The concept of Lean manufacturing has been around for centuries. It can be traced back to King Henry III watching galley ship production in 1574, Eli Whitney and the idea of interchangeable parts used to manufacture muskets during the late 1700s, and Henry Ford’s Model T assembly line. It wasn’t until after World War II that Toyota introduced modern Lean production methods.
It would be several decades after Toyota employed modern Lean manufacturing principles that the phrase “Lean Manufacturing” was coined in the book, “The Machine That Changed the World”. Based on the largest and most thorough study ever undertaken of any industry – MIT's five-year, 14-country International Motor Vehicle Program – this book describes the entire managerial system of Lean production.
The three issues of Lean.
In the book, James P. Womack and Daniel T. Jones describe Lean manufacturing principles and how companies can mimic Toyota’s success “to transform traditional enterprises into exemplars of lean success.” According to the authors, three issues are at the heart of Lean success – purpose, process and people. Purpose is the understanding of the company’s goals. Process is the understanding of the steps the company will take to achieve its goals. People is the understanding that every member’s contribution matters.
Lean’s four goals.
- Improve quality.
- Eliminate waste.
- Reduce time.
- Reduce total costs.
The seven categories of waste.
Removing waste both inside and outside of a company is fundamental to a Lean system. Below are the seven common categories of waste. (Six Sigma includes “skills” as the eighth waste – "underutilizing capabilities and delegating tasks with inadequate training"):
The five Lean principles.
- Specify what does and does not create value from the customer’s perspective. An activity for which a customer is happy to pay is defined as a value add. On the other hand, a non-value-adding activity is one in which the customer sees no benefit. Non-value-adding activities are wasteful and should be targets for elimination.
- Identify the value stream.
- Make the actions that create value flow – without interruption.
- Only make what is pulled by the customer. Pull includes all activities being undertaken according to and at the rate of actual customer demands.
- Strive for perfection by continually removing successive layers of waste as they are uncovered.
Organizations cannot pick and choose which of the five Lean principles to employ. All five processes are required to be successful. Additionally, the five-step process is an iterative process. Companies cannot be content with one pass through the process. They need to attack different areas until a satisfactory amount of waste has been eliminated and a satisfactory amount of value has been created for the customer.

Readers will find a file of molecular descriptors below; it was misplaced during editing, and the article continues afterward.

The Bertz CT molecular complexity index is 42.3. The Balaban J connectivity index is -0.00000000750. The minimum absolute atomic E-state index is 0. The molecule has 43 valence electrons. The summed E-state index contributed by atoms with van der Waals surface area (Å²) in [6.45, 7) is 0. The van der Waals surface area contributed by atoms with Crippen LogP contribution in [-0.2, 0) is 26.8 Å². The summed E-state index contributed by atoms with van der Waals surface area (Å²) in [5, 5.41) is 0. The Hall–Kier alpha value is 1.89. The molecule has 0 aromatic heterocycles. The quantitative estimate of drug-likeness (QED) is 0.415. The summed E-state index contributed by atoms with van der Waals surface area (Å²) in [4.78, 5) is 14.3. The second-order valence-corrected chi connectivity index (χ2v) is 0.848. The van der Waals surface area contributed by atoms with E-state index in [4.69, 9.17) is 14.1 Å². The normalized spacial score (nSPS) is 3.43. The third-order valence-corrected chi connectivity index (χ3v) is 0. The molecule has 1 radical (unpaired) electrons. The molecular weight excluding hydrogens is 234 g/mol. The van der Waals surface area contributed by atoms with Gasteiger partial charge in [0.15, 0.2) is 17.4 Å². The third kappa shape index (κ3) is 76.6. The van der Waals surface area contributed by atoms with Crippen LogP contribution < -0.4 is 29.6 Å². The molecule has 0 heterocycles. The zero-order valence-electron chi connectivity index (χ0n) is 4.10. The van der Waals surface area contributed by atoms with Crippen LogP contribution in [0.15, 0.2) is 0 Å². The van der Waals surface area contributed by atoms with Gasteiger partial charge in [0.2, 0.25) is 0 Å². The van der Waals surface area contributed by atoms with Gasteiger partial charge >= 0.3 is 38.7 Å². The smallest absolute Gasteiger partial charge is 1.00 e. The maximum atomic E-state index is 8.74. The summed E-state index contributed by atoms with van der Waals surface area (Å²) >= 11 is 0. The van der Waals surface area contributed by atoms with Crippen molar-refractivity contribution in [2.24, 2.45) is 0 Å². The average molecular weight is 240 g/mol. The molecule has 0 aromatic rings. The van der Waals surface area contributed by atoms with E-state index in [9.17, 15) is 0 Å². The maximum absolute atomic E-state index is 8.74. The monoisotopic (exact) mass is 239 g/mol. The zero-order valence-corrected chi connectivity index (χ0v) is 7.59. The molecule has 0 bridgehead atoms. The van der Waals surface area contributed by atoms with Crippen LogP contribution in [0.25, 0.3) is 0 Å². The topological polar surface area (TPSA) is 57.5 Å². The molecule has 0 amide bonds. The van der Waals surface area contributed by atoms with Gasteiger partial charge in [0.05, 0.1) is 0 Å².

How to launch Lean initiatives in your company.
Not everyone at your company will actively embrace new Lean manufacturing principles. Often, employees are introduced to these desired Lean events by senior leaders who are not involved in the nitty-gritty of manufacturing processes. This disconnect can lead to skilled employees actively or passively refusing to comply with new methodologies being imposed by senior leadership. If you manage employees who have been asked to embrace a new Lean journey, here are some tips to help you encourage compliance.
According to Industry Week, you must do three things when embarking on a Lean journey to address skilled employees who refuse to embrace new continual improvement initiatives.
- Train immediately. For Lean manufacturing success, everyone – at every level of the business – should be trained on new initiatives within seven to 10 days of introduction. According to Larry Fast of Industry Week, “This helps to educate the masses very quickly as well as eliminates any excuses for non-conforming behaviors going forward.”
- Meet with noncompliant employees. Skilled employees who exhibit active noncompliance are those who vocalize their refusal to participate; these employees may try to recruit others in their movement. The best course of action is to meet with these individuals to remind them of the new Lean protocol and what’s expected of them. Passive employees – those who use excuses such as, “I haven’t had time” – should also be addressed. Passive employees are often more difficult to root out, but these individuals can be just as detrimental to Lean success as active, noncompliant personnel.
- Reward compliance. Reward employees who have adapted quickly to new Lean initiatives. Acknowledge these employees in front of their peers for their specific accomplishments, but make sure these public acknowledgments focus on what their peers can directly affect. This way, you are both rewarding and inspiring others to achieve Lean manufacturing success.
Want to learn even more about Lean manufacturing? Kettering University's Lean Manufacturing online master's degree program delivers the skills you need to improve quality output, streamline processes and reduce waste. Learn more.